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Beta Version of Phantom drones makes trespassing strictly prohibited

P3_4K

Imagine a busiest arterial road is completely evacuated and the traffic is made stand still, owing to the president’s passage and that is when our unmanned aerial vehicle crash lands heroically causing a huge trauma in political and international affairs raising concerns for safety and security, which would have been an unintentional mistake.

Such similar incident happened when an unmanned Aerial Vehicle, DJI Phantom crash-landed at Washington DC around 3am (Read more). I will stick to the term UAV rather Drone since the Drone Makers find it offensive (Why some drone makers hate the word!). DJI has made a mandatory firmware update for Phantom UAV’s by incorporating Geospatial Environment Online, a geofencing system that keeps your UAV from taking off in restricted zones.

Wondering how exactly trespassing will be prevented? Read on…

Geospatial Environment Online (GEO) will provide UAV users with up-to-date guidance on locations where flight may be restricted by regulation or raise safety or security concerns. With this major upgrade to DJI’s existing geofencing system, users will have access to live information about areas temporarily restricted from flight due to forest fires, major stadium events, VIP travel and other changing circumstances. The GEO system will also show restricted areas around locations like prisons, power plants and other sensitive areas where drone flight would raise non-aviation security concerns.

However you can enjoy the privilege of trespassing by unlocking the temporarily restricted zones and this can happen only when you own a verified DJI account. Certain areas where drone flight is not allowed, such as Washington D.C., will remain as unlockable no-fly zones. Unlocking requires a DJI account verified with a credit card, debit card or mobile phone number. DJI will neither collect nor store the information, and the service is free. The verified account is required only if a user chooses to fly in a location that might raise aviation safety or security concerns.

Use of GEO requires a drone firmware update and installation of a beta version of the DJI Go app. Android users can directly download the APK file at http://bit.ly/1PyIVIA. Users of iOS devices can request a download of the beta app by providing an email address to flysafe@dji.com. DJI expects to release a final version of GEO after completion of this short beta period. The GEO public beta will work with both DJI’s Phantom 3 and Inspire 1 drones, with specific versions available for download at Geosystem.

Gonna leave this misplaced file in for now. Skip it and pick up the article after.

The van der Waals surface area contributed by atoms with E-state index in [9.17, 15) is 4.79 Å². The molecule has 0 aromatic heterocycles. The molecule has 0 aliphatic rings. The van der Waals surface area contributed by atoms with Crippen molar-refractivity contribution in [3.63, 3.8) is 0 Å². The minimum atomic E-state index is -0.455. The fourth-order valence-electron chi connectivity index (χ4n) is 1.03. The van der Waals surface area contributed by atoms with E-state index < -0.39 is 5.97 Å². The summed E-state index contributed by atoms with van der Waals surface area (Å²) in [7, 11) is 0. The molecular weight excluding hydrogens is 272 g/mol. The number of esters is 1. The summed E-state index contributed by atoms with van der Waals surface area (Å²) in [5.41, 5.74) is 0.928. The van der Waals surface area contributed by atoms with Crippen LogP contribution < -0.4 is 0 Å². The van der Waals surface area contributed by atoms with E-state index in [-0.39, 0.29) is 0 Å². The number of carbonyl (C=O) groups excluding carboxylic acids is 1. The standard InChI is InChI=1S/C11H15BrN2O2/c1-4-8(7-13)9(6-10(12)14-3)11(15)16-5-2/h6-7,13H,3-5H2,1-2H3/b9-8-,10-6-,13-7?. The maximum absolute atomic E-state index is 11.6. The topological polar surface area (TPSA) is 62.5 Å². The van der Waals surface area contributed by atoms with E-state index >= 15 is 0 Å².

Now film makers and advertisers cannot have a shot with a quick swift scaling the White House, well that’s not a big deal for geo geeks.

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Hivemapper offers maps for drone pilots

Hivemapper

Flying a drone might be tricky. Drivers can always rely on navigation apps and maps but drone pilots can rely only on their experience and smart systems on their flying devices.

Not any more. California-based start-up Hivemapper wants to become a Waze for drone pilots. The company is mapping boundaries and heights of buildings and other obstacles, as well as no-fly zones across the US. Additionally it gathers user-generated data about points of interested, landing spots and incidents.

Users can access the data via Android app which for now supports only DJI drones. The app allows you to view real-time images from your DJI Phantom’s camera with overlaid Virtual Reality icons showing things like building distances, points of interests and altitude. It also includes information about no-fly areas and user-reported event data, so that pilots know what areas to avoid. If you don’t have a DJI drone you can still browse the map on Hivemapper website for example to check no-fly zones in your area.

Hivemapper app Geoawesomeness

The app is quite fresh as it has been only released to public beta in November but the company claims that their map already includes detailed data on the footprints of 23 million buildings, the height of 10 million buildings, about 15 million points of interest and tens of thousands of no-fly zones in the U.S.

The first comments in Google Play store are quite positive. The next steps for Hivemapper are to support more devices (than just a 3 DJI models) as well as to launch the iPhone app. We haven’t tested the app yet but we support every initiative that makes our skies safer.

 

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